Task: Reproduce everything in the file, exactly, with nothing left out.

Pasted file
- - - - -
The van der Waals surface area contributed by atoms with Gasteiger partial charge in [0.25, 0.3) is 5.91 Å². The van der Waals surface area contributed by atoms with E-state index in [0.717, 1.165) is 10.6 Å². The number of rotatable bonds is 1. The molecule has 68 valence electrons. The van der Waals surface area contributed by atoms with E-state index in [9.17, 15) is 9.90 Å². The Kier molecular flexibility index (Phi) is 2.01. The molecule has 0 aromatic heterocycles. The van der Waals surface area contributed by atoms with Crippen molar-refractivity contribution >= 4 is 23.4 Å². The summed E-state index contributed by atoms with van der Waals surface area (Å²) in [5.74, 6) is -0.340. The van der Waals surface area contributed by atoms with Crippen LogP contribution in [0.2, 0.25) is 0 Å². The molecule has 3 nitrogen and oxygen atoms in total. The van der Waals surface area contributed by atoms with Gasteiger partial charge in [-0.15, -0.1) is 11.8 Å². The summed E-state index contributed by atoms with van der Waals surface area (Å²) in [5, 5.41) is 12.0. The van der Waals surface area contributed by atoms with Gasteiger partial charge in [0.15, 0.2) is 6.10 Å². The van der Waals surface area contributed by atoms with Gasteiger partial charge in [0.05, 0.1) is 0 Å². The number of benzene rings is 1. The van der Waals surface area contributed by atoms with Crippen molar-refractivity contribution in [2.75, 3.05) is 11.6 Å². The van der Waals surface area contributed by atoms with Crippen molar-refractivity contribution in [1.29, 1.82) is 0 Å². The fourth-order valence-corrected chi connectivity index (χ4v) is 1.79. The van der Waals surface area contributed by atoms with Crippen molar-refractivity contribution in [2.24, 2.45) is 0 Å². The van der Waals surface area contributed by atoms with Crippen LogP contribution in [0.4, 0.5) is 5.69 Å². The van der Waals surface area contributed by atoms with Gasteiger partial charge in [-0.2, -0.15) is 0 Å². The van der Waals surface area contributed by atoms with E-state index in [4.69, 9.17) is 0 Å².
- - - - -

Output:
The van der Waals surface area contributed by atoms with Gasteiger partial charge in [0.25, 0.3) is 5.91 Å². The van der Waals surface area contributed by atoms with E-state index in [0.717, 1.165) is 10.6 Å². The number of rotatable bonds is 1. The molecule has 68 valence electrons. The van der Waals surface area contributed by atoms with E-state index in [9.17, 15) is 9.90 Å². The Kier molecular flexibility index (Phi) is 2.01. The molecule has 0 aromatic heterocycles. The van der Waals surface area contributed by atoms with Crippen molar-refractivity contribution >= 4 is 23.4 Å². The summed E-state index contributed by atoms with van der Waals surface area (Å²) in [5.74, 6) is -0.340. The van der Waals surface area contributed by atoms with Crippen LogP contribution in [0.2, 0.25) is 0 Å². The molecule has 3 nitrogen and oxygen atoms in total. The van der Waals surface area contributed by atoms with Gasteiger partial charge in [-0.15, -0.1) is 11.8 Å². The summed E-state index contributed by atoms with van der Waals surface area (Å²) in [5, 5.41) is 12.0. The van der Waals surface area contributed by atoms with Gasteiger partial charge in [0.15, 0.2) is 6.10 Å². The van der Waals surface area contributed by atoms with Gasteiger partial charge in [0.05, 0.1) is 0 Å². The number of benzene rings is 1. The van der Waals surface area contributed by atoms with Crippen molar-refractivity contribution in [2.75, 3.05) is 11.6 Å². The van der Waals surface area contributed by atoms with Crippen molar-refractivity contribution in [1.29, 1.82) is 0 Å². The fourth-order valence-corrected chi connectivity index (χ4v) is 1.79. The van der Waals surface area contributed by atoms with Crippen molar-refractivity contribution in [2.24, 2.45) is 0 Å². The van der Waals surface area contributed by atoms with Crippen LogP contribution in [0.4, 0.5) is 5.69 Å². The van der Waals surface area contributed by atoms with Gasteiger partial charge in [-0.2, -0.15) is 0 Å². The van der Waals surface area contributed by atoms with E-state index in [4.69, 9.17) is 0 Å².